Ladakh has captured the fancy of many travellers in recent years. With its barren mountains, tales of exhilarating biking trips and many trekking opportunities, travellers from all over the world flock to the coldest desert in India.
So when I had the chance to visit this enchanting place, my excitement knew no bounds. Though my research was an ongoing process, it was fueled more so with my enthusiasm the moment our tickets were booked. Though initially we were planning to go to Srinagar first and then to Leh, things didn’t work out and we ended up booking flight tickets. Before you read ahead for a helpful itinerary, here are a few details you should know.
- This itinerary is applicable if you are flying to Ladakh. You may want to alter a few things if you are travelling by road.
- The itinerary may not suit your interests or moods, you will also feel it covers the usual places but nothing extraordinary – do remember we were first timers so we made mistakes.
- There are tips at the end of each day that we wish we knew. Though itineraries are great, I think they only offer you a direction, you have to figure out your own trip the way it suits you best!
We landed in Leh at about 7 am on the morning of 25th August. As we stepped outside of the airport, there were rows and rows of taxis waiting to take tourists to their respective hotels. Since August is almost the end season for Ladakh, there were hardly any Indians accompanying us on the flight. We reached our homestay, Dawa Guest House, 20 minutes later.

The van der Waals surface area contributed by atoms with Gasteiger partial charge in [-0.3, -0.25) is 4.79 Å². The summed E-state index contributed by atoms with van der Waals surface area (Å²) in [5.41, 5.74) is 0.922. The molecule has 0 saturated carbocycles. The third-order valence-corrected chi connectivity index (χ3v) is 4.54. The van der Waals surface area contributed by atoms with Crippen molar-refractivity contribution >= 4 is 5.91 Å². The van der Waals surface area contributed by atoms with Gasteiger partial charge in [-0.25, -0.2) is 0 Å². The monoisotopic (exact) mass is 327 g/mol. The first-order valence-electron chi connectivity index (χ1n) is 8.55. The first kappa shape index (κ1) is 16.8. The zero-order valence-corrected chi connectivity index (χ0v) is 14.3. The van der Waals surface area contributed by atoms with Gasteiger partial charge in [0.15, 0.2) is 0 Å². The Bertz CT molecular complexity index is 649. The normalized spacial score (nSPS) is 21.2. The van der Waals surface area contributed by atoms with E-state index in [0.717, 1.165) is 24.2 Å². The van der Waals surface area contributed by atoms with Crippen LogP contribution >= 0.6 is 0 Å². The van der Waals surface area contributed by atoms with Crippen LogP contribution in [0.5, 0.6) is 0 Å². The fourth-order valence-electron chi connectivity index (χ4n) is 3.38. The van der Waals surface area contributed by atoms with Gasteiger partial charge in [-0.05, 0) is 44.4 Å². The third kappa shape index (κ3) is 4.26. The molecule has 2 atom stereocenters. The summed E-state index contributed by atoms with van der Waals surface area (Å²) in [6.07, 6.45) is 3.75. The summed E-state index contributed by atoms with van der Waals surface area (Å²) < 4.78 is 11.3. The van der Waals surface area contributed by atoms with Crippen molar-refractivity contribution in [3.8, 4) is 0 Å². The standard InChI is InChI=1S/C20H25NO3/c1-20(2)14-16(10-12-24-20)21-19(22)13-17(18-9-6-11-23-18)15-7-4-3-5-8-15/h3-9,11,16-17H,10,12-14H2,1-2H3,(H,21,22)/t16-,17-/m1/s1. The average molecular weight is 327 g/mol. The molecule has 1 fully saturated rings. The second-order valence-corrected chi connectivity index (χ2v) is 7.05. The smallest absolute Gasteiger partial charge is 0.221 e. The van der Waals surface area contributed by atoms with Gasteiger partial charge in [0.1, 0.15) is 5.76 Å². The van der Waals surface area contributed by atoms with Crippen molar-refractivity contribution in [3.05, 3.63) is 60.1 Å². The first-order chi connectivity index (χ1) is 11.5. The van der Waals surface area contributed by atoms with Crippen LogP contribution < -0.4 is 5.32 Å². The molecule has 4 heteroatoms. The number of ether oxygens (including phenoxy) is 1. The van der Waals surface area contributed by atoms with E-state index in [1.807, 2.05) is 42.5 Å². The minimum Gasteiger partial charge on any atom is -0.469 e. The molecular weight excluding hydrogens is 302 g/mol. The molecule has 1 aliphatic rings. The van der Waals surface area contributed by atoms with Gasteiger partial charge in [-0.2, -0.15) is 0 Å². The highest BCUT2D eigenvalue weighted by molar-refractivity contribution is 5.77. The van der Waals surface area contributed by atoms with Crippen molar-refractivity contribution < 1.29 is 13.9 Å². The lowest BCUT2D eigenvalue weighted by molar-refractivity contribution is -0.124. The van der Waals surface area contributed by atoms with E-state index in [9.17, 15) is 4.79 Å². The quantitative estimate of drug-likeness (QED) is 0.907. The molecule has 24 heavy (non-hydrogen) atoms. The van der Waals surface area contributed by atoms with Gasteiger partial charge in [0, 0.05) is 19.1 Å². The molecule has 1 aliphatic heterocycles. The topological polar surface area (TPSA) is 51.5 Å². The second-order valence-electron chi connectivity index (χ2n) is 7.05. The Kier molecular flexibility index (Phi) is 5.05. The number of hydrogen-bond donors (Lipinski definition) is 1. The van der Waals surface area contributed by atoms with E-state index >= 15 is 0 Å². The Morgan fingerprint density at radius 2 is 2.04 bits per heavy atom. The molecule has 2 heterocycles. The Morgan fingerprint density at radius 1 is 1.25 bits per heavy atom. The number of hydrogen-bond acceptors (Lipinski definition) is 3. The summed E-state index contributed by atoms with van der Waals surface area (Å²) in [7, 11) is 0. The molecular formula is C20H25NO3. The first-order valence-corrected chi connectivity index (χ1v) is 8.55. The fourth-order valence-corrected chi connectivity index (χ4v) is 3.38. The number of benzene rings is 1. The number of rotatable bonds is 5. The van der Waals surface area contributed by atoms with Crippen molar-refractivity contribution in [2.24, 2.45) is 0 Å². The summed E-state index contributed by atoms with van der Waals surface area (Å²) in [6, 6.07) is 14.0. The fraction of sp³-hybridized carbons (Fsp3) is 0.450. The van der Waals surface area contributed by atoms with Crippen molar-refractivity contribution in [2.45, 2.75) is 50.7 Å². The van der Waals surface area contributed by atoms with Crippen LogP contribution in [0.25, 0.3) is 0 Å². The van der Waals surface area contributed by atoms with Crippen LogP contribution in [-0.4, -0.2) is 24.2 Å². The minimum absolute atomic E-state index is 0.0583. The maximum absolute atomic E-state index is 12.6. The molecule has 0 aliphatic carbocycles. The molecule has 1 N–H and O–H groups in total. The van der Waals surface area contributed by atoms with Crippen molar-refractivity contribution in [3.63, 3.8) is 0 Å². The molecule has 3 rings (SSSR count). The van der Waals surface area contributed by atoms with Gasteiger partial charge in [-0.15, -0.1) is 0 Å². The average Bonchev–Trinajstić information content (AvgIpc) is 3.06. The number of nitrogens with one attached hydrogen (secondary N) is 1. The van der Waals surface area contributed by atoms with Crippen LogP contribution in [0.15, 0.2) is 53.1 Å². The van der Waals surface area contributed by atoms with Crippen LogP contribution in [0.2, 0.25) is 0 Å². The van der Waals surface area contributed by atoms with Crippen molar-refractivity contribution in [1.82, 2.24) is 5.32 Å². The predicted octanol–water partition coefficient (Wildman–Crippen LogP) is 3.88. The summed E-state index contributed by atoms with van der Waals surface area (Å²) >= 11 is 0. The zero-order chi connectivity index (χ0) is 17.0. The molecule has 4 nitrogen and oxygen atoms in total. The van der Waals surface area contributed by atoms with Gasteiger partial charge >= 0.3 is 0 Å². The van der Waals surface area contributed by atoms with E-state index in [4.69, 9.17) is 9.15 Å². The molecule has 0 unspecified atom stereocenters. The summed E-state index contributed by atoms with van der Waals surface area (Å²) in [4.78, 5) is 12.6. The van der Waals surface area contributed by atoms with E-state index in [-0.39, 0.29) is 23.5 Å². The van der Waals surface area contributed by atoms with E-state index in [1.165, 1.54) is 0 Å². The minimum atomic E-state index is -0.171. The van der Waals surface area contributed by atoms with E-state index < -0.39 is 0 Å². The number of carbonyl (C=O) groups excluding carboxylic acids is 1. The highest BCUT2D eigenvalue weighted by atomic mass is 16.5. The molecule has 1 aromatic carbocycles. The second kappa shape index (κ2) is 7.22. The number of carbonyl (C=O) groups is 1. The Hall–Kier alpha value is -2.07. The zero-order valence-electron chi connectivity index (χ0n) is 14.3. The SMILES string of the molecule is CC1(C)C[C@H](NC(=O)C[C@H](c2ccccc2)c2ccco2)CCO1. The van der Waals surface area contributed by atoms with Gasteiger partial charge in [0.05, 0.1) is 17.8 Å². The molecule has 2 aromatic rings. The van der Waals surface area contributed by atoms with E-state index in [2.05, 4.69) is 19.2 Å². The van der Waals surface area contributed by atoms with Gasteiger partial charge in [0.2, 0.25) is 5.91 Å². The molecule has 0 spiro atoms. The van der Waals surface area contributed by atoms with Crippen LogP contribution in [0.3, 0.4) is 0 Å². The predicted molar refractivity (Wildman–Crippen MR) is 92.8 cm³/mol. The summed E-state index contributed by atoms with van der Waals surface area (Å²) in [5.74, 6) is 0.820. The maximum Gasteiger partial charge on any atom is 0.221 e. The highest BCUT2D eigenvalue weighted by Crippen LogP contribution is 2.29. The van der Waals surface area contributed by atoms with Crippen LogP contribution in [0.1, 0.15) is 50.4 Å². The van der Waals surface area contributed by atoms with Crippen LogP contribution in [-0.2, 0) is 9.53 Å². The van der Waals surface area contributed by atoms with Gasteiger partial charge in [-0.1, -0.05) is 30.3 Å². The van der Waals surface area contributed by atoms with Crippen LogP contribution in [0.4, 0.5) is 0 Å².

About 25 minutes later as we were settling into our beautiful room overlooking the gorgeous Shanti Stupa, we were asked to rest for the day as the chances to fall ill were the maximum on day 1. We were more than happy to sleep for the day!
Or so we thought. After breakfast and another long nap, all I wanted was to step outside! The homestay host suggested we stay in and if we’d REALLY like to step out, it’s best we take a taxi back to the homestay or give him a call to pick us up from the market (since it was an uphill walk).
The main market in Leh is brimming with restaurants, cafes and stores selling ‘authentic’ pashmina shawls and silver jewellery. We settled into the first café we saw, World Garden Café, and ordered a LOT of food (we were told not to eat too much since the stomach takes its time BUT)! After a hearty meal, we rented an Avenger at 800/per day (a little bit of bargaining and also off season rates) and headed back to our abode.